The northern island of Hokkaido, off of Japan, acted swiftly during the early outbreak of COVID-19, as the officials there enacted a swift lockdown for 3 weeks. All seemed fine until the government officially lifted the lockdown.
That is when the second wave of infections hit the populace, and proved to hit even harder than the first time around. As a result, twenty-six days later the island found itself once again in lockdown.
One doctor, Kiyoshi Nagase of the Hokkaido Medical Association, who had been instrumental in coordinating the response by the government told TIME that he admits that he wished things had been done differently: “Now I regret it, we should not have lifted the first state of emergency.”
Hokkaido serves as a somber lesson for leaders all across the globe, as each country is preparing for the possibility of lifting its current lockdowns.
Experts to the Hokkaido decision state that the island lifted its lockdown too quickly, due to both pressure from local business owners as well as the populace's sense of security in the reporting of infection rates declining.
Experts believe that Hokkaido is an example of what many governors in the US may very well face, as they make plans to open their states back up which many feel is too soon.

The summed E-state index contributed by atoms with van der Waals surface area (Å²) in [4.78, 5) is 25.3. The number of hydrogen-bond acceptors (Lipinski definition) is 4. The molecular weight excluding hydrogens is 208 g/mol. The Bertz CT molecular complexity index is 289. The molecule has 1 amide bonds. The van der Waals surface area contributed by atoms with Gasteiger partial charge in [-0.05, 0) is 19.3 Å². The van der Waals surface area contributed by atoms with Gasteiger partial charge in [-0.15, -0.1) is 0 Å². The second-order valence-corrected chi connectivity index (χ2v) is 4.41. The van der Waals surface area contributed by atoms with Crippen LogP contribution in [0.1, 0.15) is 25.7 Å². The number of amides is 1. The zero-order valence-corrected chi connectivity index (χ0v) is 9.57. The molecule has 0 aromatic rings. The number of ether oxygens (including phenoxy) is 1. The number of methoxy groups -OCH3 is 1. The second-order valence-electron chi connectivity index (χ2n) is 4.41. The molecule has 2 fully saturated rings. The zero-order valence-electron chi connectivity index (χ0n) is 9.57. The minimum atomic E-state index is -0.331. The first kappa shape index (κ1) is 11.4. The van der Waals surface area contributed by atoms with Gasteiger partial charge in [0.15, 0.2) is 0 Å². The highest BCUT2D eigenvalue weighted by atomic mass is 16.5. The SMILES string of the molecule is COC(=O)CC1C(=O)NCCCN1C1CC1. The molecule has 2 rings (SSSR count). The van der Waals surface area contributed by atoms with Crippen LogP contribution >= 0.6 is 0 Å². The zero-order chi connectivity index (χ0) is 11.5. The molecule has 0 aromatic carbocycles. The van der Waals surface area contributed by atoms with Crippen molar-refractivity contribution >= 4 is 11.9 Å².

Kazuto Suzuki, Vice Dean of International Politics at Hokkaido University, said: “That’s what we now know: Even if you control the first wave of the virus, you can’t relax.”
Hokkaido was the first region of Japan to be hit by the COVID-19 outbreak. The island story started on January 31st, during this annual snow festival celebrated in Sapporo, it's capital city.
Around the time the festival started, doctors encountered their first victim to the virus—a woman visiting from Wuhan, China. It wasn’t long before several more cases were reported, all amongst Chinese tourists, and in no time the virus was spreading across the island.
On February 28th, the governor of Hokkaido declared a state of emergency on the island. Schools, restaurants, and businesses closed, although not legally required to but by choice. The government of Japan is not able to use its police or military to enforce a lockdown, they are only able to strongly request that businesses do so.
On March 18th, the restrictions were eased and the next day the governor would announce the lifting of the lockdown, but still requested that residents social distance and if able, to continue to stay at home.
Once other nearby nations had heard of the lockdown being lifted, tourists started flooding the island. This did not bode well for the island, as three weeks after the lockdown was lifted, on April 9th, eighteen new cases of COVID-19 were reported.
On April 14th, the island declared a state of emergency, for the second time, as it has seen an 80% increase in reported COVID-19 cases from when the lockdown had been lifted just a short month before.
Could the governors in the US who are rushing to open their states back up fall to the same fate?